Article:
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The world’s population likely hit an estimated 8 billion people on Tuesday, according to a United Nations projection.
Consider: That is 8 billion men, women and children on Earth. We reached 7 billion only 11 years ago in 2011.
Much of the growth comes from developing nations in Africa. Among them is Nigeria, where resources are already stretched to the limit. More than 15 million people in Lagos compete for everything from electricity to light their homes to spots on crowded buses, often for two-hour commutes each way in this sprawling megacity. Some Nigerian children set off for school as early as 5 a.m.
And over the next three decades, the West African nation’s population is expected to soar even more: from 216 million this year to 375 million, the UN says. That will make Nigeria the fourth-most populous country in the world after India, China and the United States.
“We are already overstretching what we have—the housing, roads, the hospitals, schools. Everything is overstretched,” said Gyang Dalyop, an urban planning and development consultant in Nigeria.
Somewhat counterintuitively, this population growth stems from solving problems. According to the UN, “This rapid growth of the human population is a testament to achievements in public health and medicine, such as improvements in sanitation and disease control, better access to clean drinking water, and the development of vaccines, antibacterial drugs, and other effective medical therapies.”
These, coupled with improvements in nutrition and higher standards of living, the UN stated, have generated the unprecedented growth of populations throughout the world.
The whole situation lays bare the paradox of mankind: Capable of incredible advancement, coupled with terrible ills. Often, when the global community looks to solve one problem, it inadvertently causes many more.
Where It Is Headed
The UN’s Day of 8 Billion milestone on November 15 is more symbolic than precise, officials are careful to note in a wide-ranging report released over the summer that makes some staggering projections.
The upward trend threatens to leave even more people in developing countries further behind as governments struggle to provide enough classrooms and jobs for a rapidly growing number of youth, and food insecurity becomes an even more urgent problem.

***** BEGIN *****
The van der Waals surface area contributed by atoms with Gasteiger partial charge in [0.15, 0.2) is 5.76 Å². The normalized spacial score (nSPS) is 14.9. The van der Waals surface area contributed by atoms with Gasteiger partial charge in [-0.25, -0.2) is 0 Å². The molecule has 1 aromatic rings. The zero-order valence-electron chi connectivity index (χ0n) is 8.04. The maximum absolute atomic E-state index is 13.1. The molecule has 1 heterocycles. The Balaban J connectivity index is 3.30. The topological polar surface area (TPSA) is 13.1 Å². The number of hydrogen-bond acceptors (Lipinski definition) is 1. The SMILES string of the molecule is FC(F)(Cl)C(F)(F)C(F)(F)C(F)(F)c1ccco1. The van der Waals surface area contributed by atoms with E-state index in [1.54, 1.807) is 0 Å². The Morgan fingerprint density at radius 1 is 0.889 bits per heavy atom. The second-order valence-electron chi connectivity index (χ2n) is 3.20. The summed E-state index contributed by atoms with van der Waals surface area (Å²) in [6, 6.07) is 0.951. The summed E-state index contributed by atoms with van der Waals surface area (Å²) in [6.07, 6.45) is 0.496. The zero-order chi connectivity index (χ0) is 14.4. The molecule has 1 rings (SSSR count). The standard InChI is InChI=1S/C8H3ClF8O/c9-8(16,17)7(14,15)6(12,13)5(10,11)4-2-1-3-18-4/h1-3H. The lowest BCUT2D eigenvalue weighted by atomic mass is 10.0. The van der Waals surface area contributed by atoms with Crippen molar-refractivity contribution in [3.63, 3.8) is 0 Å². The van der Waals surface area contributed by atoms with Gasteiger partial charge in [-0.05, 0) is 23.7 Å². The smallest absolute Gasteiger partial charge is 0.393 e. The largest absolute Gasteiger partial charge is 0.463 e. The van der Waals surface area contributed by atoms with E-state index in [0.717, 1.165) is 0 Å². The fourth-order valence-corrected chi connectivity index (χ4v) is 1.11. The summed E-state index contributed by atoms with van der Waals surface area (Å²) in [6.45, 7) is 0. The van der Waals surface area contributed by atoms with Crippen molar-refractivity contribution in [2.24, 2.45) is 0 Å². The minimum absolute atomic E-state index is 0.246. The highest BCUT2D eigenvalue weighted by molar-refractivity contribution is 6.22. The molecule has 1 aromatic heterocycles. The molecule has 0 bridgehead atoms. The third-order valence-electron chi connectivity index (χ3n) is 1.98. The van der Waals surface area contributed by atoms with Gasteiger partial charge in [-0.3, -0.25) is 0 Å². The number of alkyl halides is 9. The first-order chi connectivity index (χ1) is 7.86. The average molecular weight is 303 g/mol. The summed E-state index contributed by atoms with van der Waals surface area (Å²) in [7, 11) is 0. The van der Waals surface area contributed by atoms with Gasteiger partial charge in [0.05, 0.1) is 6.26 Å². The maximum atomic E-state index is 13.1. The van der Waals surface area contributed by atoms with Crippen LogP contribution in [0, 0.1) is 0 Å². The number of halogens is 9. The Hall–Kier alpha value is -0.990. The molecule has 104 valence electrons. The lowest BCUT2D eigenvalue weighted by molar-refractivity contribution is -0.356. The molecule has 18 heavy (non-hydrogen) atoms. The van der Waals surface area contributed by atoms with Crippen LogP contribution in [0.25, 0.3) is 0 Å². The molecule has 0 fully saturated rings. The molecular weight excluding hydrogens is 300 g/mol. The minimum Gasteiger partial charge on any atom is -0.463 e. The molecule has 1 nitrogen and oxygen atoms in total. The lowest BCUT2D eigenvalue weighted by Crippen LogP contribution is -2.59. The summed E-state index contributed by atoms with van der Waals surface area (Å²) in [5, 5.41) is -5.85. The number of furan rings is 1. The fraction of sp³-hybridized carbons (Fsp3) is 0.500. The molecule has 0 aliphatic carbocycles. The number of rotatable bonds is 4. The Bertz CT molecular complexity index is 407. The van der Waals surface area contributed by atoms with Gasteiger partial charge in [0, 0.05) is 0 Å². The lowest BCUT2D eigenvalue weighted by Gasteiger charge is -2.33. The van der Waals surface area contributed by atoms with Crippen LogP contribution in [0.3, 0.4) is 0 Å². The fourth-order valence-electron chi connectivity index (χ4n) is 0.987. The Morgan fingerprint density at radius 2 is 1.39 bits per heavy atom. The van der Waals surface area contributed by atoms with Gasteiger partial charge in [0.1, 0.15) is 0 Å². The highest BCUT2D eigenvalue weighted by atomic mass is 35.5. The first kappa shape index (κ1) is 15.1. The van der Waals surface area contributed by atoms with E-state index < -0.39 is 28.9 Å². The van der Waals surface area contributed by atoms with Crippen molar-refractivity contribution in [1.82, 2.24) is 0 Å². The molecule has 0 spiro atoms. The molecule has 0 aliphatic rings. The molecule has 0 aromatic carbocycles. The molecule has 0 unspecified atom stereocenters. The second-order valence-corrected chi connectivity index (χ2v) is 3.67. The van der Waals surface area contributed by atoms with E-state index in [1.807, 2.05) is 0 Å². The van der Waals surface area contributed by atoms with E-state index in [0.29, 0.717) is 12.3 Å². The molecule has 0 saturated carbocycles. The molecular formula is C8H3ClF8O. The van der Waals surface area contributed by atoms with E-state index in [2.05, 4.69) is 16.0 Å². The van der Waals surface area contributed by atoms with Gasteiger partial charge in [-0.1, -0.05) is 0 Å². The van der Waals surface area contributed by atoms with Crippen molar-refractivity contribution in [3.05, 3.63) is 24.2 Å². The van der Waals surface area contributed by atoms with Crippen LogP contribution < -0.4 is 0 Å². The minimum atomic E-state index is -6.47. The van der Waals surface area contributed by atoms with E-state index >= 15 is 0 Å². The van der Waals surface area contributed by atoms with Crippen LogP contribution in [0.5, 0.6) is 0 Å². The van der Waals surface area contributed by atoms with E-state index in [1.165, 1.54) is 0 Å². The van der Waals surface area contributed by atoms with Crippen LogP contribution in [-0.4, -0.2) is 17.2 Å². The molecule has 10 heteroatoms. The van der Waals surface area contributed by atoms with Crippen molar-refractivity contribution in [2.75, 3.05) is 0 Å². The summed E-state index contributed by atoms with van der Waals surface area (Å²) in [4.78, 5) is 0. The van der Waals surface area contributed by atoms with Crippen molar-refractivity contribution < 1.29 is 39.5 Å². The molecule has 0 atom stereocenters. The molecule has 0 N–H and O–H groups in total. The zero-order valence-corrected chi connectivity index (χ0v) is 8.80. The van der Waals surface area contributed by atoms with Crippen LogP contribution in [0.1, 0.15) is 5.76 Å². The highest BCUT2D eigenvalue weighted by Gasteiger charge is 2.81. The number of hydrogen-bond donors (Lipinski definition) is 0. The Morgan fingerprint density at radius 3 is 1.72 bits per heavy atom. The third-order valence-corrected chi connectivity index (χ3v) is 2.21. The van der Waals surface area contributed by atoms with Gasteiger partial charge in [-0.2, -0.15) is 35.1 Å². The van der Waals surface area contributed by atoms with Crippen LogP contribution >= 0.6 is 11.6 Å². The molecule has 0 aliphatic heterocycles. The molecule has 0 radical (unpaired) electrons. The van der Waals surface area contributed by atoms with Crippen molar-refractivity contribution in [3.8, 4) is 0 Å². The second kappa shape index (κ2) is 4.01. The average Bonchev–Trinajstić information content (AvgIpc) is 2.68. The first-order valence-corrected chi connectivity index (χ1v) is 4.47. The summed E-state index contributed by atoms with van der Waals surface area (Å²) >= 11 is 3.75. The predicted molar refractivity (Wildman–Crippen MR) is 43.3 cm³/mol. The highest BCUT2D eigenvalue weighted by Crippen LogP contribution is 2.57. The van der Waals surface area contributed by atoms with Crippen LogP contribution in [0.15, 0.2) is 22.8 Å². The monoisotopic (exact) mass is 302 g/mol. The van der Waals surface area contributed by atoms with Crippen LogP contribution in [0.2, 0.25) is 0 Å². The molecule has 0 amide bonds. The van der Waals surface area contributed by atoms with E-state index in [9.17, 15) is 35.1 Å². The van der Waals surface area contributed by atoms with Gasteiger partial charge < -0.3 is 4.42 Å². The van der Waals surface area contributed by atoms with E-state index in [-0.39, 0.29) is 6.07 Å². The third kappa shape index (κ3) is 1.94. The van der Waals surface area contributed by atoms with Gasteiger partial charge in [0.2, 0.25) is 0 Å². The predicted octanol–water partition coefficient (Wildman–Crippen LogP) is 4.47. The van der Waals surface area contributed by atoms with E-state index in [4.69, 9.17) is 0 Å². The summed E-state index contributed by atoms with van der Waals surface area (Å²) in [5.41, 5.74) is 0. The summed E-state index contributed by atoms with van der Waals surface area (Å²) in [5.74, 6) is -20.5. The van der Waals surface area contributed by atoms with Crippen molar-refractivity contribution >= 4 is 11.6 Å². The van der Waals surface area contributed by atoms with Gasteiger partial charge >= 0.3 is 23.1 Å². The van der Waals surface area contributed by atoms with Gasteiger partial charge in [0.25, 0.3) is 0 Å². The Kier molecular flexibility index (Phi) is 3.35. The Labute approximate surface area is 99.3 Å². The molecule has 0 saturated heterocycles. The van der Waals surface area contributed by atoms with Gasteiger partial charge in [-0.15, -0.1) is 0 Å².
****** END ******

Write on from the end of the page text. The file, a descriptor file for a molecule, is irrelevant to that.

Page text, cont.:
Nigeria is among eight countries the UN says will account for more than half the world’s population growth between now and 2050—along with fellow African nations Congo, Ethiopia and Tanzania.
“The population in many countries in sub-Saharan Africa is projected to double between 2022 and 2050, putting additional pressure on already strained resources and challenging policies aimed to reduce poverty and inequalities,” the UN report said.
It projected the world’s population will reach around 8.5 billion in 2030, 9.7 billion in 2050 and 10.4 billion in 2100.
Other countries rounding out the list with the fastest growing populations are Egypt, Pakistan, the Philippines and India, which is set to overtake China as the world’s most populous nation next year.
In Congo’s capital, Kinshasa, where more than 12 million people live, many families struggle to find affordable housing and pay school fees. While elementary pupils attend for free, older children’s chances depend on their parents’ incomes.
“My children took turns” going to school, said Luc Kyungu, a Kinshasa truck driver who has six children. “Two studied while others waited because of money.”
Rapid population growth also means more people vying for scarce water resources and leaves more families facing hunger as weather upsets increasingly impact crop production in many parts of the world.
“There is also a greater pressure on the environment, increasing the challenges to food security that is also compounded by climate change,” said Dr. Srinath Reddy, president of the Public Health Foundation of India.
Beyond the Population Problem
Experts say the bigger threat to the environment is consumption, which is highest in developed countries not undergoing significant population increases.
Deutsche Welle summarized the findings of Global Footprint Network: “…if everyone on the planet lived like a citizen of the United States we would need the resources of at least five Earths. Living like a citizen of a country like Nigeria, however, uses only 70% of the world’s resources every year. For India, with its population of more than 1.3 billion, that figure is just 80%.”